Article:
Common Responses to a Child’s Death
- Shock: You may initially feel numb, which is your mind’s way of shielding you from the pain.
- Denial: Your child can’t be dead. You expect to see him or her walk through the door, or to hear a cry on the baby monitor.
- Replay: Your mind may center on the “what if’s” as you play out scenarios in which your child could have been saved.
- Yearning: Many parents report praying obsessively to have even five more minutes with their child so they can tell them how much they love them.
- Confusion: Your memory may become clouded. You may find yourself driving and not remembering where you’re going. Because your mind is trying to process such a huge shock, normal memory functions can be precluded, putting you in a “haze.” You may at times even question your sanity, though you are not crazy. Your pain is affecting your emotional and psychological systems at an extreme level — a sense of being on overload is common.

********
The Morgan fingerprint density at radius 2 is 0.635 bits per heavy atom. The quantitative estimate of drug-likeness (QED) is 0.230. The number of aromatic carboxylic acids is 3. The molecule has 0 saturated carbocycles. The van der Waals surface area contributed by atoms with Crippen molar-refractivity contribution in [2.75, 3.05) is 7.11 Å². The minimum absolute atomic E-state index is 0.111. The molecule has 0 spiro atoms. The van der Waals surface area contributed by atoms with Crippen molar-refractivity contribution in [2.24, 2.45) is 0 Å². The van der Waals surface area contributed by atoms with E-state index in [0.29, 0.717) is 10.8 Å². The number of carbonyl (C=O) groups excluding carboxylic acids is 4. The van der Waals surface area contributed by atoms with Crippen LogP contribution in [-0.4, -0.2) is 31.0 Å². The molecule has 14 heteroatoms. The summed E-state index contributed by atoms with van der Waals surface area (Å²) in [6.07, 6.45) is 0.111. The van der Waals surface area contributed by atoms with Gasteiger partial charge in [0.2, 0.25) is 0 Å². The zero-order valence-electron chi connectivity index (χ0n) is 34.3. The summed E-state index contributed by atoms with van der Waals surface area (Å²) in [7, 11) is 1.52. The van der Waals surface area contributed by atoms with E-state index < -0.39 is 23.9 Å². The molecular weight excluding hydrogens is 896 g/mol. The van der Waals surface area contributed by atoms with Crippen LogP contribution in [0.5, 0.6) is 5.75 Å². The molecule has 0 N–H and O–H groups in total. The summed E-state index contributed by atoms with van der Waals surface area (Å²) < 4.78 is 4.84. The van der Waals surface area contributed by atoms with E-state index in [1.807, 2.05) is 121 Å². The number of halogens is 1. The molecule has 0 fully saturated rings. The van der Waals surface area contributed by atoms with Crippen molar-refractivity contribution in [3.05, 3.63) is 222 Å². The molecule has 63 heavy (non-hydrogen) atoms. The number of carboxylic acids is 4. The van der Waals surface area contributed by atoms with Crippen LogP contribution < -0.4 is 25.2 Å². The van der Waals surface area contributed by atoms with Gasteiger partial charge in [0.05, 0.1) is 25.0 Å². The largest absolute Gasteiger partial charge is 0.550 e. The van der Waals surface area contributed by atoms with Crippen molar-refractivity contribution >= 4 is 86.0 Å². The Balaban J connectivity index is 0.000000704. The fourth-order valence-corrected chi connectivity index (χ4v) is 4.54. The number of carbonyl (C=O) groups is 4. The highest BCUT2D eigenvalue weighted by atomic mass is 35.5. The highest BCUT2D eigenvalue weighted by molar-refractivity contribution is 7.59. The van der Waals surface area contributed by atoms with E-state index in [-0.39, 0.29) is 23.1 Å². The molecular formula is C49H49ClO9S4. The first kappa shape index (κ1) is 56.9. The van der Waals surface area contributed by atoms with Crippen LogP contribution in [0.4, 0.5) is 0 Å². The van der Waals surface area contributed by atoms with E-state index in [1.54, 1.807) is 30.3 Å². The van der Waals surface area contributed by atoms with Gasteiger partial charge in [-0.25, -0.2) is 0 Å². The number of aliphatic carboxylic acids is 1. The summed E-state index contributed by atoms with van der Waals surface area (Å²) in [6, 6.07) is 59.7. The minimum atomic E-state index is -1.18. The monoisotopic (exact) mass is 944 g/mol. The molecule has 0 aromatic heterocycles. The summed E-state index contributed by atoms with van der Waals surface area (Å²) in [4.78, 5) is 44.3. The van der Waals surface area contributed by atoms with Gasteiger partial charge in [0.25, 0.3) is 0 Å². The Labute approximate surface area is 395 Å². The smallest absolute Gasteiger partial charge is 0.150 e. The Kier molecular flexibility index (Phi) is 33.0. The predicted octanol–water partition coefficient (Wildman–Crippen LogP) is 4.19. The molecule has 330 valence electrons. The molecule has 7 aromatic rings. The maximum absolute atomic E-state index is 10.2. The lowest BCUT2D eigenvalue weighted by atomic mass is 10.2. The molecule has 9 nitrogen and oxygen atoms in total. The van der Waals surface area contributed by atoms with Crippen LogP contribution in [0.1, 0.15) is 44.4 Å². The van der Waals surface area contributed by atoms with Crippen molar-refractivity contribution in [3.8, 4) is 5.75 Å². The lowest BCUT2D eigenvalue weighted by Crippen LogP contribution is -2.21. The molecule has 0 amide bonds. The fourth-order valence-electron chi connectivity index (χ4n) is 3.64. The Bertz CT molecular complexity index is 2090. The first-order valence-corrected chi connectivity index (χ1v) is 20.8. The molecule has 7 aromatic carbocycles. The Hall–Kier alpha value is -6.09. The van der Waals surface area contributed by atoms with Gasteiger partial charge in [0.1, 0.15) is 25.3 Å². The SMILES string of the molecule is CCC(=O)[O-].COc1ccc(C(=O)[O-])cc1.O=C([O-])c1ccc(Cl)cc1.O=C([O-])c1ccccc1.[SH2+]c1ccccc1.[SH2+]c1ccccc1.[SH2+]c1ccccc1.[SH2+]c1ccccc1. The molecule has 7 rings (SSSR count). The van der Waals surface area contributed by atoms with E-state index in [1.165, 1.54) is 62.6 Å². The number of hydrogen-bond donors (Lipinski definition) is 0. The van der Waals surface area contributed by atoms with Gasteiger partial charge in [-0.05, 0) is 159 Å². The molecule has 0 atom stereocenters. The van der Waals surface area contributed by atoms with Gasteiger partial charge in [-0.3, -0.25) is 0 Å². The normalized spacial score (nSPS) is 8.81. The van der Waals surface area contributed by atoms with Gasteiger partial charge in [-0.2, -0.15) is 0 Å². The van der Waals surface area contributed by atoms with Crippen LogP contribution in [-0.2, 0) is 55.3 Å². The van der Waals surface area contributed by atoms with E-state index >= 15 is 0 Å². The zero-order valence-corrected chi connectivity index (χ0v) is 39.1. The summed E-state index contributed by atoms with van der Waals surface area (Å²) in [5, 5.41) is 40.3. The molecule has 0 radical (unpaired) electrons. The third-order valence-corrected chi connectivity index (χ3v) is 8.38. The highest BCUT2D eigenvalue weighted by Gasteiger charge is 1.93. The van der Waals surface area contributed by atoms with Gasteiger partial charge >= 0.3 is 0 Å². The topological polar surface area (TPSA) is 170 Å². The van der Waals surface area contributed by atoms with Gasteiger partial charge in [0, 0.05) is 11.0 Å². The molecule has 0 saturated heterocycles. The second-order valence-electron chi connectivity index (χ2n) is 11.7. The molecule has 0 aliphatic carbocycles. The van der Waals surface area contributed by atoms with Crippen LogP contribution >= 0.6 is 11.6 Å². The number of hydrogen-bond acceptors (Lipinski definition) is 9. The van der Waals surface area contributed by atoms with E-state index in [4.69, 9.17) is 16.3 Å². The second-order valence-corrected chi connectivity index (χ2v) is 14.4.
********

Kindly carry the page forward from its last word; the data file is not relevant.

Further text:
- Guilt: Guilt appears to be one of the most common responses to the death of a child. Parents often mentally replay their actions prior to the death and wonder what they may have done differently.
- Powerlessness: In addition to feelings of guilt, parents often have a sense of powerlessness that is attributed to feeling that they were not able to protect their child from harm.
- Anger: Anger and frustration are also feelings reported by most parents and they are common to grief in general. If your child’s death was accidental, these emotions may be intensified. You may also be angry that life seems to go on for others — as if nothing has happened.
- Loss of hope: You are grieving not only for your child, but also for the loss of your hopes, dreams and expectations for that child. Time will not necessarily provide relief from this aspect of grief. Parents often experience an upsurge of grief at the time they would have expected their child to start school, graduate, get married, etc. Parents are rarely prepared for these triggers and the wave of grief they bring. Be aware of these triggers, and allow yourself to grieve. This is a normal, appropriate and necessary part of the healing process.